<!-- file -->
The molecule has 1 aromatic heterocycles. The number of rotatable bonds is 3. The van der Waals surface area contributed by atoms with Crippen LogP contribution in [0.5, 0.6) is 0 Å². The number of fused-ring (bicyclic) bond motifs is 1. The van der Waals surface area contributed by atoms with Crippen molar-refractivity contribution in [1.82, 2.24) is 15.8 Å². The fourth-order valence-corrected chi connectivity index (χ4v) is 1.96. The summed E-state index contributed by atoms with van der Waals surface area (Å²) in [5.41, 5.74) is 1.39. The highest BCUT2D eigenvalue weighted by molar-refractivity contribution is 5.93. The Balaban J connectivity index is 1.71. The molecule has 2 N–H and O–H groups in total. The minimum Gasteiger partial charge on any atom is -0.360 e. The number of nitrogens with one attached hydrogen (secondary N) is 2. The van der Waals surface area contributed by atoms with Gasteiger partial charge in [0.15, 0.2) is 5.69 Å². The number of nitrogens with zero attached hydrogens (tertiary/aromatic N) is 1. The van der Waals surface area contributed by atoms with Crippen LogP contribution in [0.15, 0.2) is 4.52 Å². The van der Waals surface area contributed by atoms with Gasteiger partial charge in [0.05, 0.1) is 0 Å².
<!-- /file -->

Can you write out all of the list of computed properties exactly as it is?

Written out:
The molecule has 1 aromatic heterocycles. The number of rotatable bonds is 3. The van der Waals surface area contributed by atoms with Crippen LogP contribution in [0.5, 0.6) is 0 Å². The number of fused-ring (bicyclic) bond motifs is 1. The van der Waals surface area contributed by atoms with Crippen molar-refractivity contribution in [1.82, 2.24) is 15.8 Å². The fourth-order valence-corrected chi connectivity index (χ4v) is 1.96. The summed E-state index contributed by atoms with van der Waals surface area (Å²) in [5.41, 5.74) is 1.39. The highest BCUT2D eigenvalue weighted by molar-refractivity contribution is 5.93. The Balaban J connectivity index is 1.71. The molecule has 2 N–H and O–H groups in total. The minimum Gasteiger partial charge on any atom is -0.360 e. The number of nitrogens with one attached hydrogen (secondary N) is 2. The van der Waals surface area contributed by atoms with Gasteiger partial charge in [0.15, 0.2) is 5.69 Å². The number of nitrogens with zero attached hydrogens (tertiary/aromatic N) is 1. The van der Waals surface area contributed by atoms with Crippen LogP contribution in [0.15, 0.2) is 4.52 Å². The van der Waals surface area contributed by atoms with Gasteiger partial charge in [0.05, 0.1) is 0 Å².